The COVID-19 pandemic has leveled a blow against businesses everywhere. The Governors of New York, California, Illinois, and Pennsylvania, for example, have ordered all non-essential businesses to close their physical locations and the California Governor has ordered all residents, except those performing essential functions, to stay home. Governors across the country have issued orders restricting various business activities. The trend is likely to continue in the coming weeks and to adversely impact the bottom line of many businesses.
Some businesses, however, may have business interruption insurance coverage and/or civil authority insurance coverage in their insurance policies that might lessen the economic blow of COVID-19. Business interruption coverage could be available to a business that closed its doors to remediate possible COVID-19 contamination. Civil authority coverage, could be available if a government authority, such as a state governor or city mayor, prohibited access to a business location.
Business interruption insurance indemnifies against losses caused by the inability to continue business operations due to a hazard or peril “insured against,” such as a fire or storm that causes physical damage to a business’ physical plant or real property. It allows a business to recover profits lost during the time reasonably necessary to restore or repair the property. Further, if a policy provides for business interruption with “extra expense,” the business may be able to recover the rent and payroll expenses it incurred while closed for the repair or replacement of the damaged property. Businesses that closed their doors due to concerns about COVID-19 contamination may be able to seek coverage for the period of time necessary to decontaminate the premises, depending upon the terms of the specific policy (some policies may exclude coverage for contamination).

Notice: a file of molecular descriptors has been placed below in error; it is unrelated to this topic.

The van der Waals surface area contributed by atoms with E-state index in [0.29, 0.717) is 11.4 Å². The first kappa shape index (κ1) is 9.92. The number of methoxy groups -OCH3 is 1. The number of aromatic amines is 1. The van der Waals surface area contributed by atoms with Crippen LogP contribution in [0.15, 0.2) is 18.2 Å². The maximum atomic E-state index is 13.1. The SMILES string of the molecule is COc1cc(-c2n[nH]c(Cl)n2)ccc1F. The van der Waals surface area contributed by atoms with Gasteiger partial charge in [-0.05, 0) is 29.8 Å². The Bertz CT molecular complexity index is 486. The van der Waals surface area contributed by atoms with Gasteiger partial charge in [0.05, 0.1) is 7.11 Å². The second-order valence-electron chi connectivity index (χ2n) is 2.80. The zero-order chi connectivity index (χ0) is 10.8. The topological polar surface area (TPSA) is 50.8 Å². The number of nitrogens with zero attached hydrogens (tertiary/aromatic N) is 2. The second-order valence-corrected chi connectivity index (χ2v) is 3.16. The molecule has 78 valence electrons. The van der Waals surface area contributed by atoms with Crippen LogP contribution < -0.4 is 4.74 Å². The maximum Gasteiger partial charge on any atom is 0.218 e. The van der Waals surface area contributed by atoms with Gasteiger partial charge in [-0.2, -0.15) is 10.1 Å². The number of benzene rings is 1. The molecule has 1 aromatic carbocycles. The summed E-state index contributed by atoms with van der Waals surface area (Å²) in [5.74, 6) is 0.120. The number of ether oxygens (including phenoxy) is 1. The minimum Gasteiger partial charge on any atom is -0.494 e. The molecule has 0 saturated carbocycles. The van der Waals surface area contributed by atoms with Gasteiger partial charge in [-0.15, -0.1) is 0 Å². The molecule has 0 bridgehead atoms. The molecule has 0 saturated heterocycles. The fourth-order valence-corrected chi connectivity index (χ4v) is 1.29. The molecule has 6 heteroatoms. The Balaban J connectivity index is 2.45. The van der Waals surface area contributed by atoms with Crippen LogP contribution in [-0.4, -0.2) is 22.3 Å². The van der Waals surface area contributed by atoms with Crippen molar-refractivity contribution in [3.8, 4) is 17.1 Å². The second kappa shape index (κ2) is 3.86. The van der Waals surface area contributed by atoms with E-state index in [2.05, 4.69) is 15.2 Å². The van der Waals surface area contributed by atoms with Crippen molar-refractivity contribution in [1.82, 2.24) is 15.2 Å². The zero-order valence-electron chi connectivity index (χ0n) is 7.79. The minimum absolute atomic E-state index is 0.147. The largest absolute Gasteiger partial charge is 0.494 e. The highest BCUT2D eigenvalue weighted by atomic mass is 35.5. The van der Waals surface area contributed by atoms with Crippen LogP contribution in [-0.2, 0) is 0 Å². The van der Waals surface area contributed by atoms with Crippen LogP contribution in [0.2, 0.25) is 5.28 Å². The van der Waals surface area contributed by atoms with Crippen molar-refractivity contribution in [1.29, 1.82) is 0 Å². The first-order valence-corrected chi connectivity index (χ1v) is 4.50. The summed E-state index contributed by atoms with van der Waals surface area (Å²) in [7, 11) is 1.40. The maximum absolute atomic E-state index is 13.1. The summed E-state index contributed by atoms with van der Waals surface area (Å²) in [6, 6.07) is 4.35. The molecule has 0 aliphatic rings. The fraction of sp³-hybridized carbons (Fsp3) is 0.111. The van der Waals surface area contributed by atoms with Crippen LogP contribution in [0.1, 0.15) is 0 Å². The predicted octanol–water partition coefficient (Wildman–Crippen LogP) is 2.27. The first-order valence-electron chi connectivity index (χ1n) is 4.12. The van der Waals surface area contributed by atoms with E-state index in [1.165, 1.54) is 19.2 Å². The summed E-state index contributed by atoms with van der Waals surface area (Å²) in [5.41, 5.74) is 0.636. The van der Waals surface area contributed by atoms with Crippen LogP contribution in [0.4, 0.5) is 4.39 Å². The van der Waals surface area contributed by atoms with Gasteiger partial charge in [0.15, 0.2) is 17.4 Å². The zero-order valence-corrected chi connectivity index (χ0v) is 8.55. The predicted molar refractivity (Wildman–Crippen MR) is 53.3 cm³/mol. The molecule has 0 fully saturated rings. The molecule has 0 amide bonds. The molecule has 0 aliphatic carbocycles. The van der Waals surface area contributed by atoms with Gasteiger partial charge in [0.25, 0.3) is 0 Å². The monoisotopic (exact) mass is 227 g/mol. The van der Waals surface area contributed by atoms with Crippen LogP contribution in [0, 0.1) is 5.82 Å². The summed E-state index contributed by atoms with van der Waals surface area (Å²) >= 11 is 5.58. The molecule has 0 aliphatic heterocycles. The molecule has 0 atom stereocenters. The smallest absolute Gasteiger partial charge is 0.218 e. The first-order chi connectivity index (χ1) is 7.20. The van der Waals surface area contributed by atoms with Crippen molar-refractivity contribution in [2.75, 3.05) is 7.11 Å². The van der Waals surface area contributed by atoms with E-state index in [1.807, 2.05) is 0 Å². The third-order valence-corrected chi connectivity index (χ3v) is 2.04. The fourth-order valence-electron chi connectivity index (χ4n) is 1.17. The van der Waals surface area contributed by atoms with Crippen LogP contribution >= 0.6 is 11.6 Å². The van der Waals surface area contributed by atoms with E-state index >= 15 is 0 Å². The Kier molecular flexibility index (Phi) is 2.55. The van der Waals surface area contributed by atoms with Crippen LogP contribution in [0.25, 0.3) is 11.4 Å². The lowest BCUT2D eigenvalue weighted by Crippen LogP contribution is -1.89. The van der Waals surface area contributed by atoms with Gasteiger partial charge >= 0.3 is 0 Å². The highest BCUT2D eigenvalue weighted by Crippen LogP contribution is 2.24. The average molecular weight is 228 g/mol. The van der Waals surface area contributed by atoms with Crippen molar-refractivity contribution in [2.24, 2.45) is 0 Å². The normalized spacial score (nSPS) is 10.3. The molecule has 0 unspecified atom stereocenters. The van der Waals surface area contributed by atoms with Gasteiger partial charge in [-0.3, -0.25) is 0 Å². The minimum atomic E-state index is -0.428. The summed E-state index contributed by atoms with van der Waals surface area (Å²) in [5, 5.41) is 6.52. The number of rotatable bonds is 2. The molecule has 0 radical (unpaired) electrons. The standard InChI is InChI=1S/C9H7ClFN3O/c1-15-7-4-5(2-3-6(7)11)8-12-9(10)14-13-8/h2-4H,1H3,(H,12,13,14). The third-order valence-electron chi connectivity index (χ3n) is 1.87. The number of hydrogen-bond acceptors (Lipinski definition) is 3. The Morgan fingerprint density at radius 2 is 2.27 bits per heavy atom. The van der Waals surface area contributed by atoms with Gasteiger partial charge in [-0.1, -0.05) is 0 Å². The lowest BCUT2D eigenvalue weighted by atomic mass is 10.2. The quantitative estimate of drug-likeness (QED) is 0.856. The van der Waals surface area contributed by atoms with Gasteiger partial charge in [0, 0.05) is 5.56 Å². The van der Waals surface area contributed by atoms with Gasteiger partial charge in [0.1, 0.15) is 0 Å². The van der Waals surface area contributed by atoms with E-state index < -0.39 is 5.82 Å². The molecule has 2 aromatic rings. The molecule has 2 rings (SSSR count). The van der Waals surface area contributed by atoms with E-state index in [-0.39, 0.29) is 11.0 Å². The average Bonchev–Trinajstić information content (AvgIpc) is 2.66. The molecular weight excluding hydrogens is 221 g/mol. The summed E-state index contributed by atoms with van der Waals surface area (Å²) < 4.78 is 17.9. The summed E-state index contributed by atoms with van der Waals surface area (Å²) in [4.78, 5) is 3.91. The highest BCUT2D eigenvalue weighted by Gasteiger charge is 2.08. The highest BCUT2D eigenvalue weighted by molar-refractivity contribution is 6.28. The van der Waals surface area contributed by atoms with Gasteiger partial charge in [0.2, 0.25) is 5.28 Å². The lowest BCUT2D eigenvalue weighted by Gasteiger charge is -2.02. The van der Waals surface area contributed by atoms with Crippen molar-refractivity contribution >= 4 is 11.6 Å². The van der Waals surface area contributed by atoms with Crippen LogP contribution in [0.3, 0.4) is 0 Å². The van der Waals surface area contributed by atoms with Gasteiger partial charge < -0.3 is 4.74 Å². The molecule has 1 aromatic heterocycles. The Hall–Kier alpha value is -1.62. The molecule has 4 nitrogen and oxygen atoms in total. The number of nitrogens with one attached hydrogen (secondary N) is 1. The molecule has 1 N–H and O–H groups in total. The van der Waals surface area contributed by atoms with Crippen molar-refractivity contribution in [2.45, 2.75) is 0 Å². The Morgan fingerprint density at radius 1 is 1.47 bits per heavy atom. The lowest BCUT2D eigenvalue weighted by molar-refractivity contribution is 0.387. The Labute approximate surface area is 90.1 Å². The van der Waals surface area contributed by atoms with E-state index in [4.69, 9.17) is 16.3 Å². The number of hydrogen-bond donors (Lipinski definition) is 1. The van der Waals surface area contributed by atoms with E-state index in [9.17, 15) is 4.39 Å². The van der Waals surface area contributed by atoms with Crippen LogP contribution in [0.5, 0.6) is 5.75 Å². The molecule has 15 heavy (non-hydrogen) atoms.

In addition, businesses that have civil authority coverage and that have been ordered to cease normal operations, may be able to obtain indemnity for their losses. The period of coverage usually begins with the civil authority order that restricts access to the business and ends when the order is lifted or after a specified period of days, whichever is shorter. Some policies tie the availability of civil authority coverage to physical damage, while others do not.
Virtually all policies require the insured to provide prompt notice of any claim. The duty to report a claim is normally triggered when the circumstances known to the insured business owner would suggest to a reasonable person that a claim might be possible. Any business that has shut down, either to remediate contamination or in response to a civil authority order, would likely be on notice that it has a potential claim. Accordingly, business owners should review their policies now and consult counsel or their insurance broker concerning possible claims for coverage.
(This post originally appeared on the Workforce Bulletin Blog)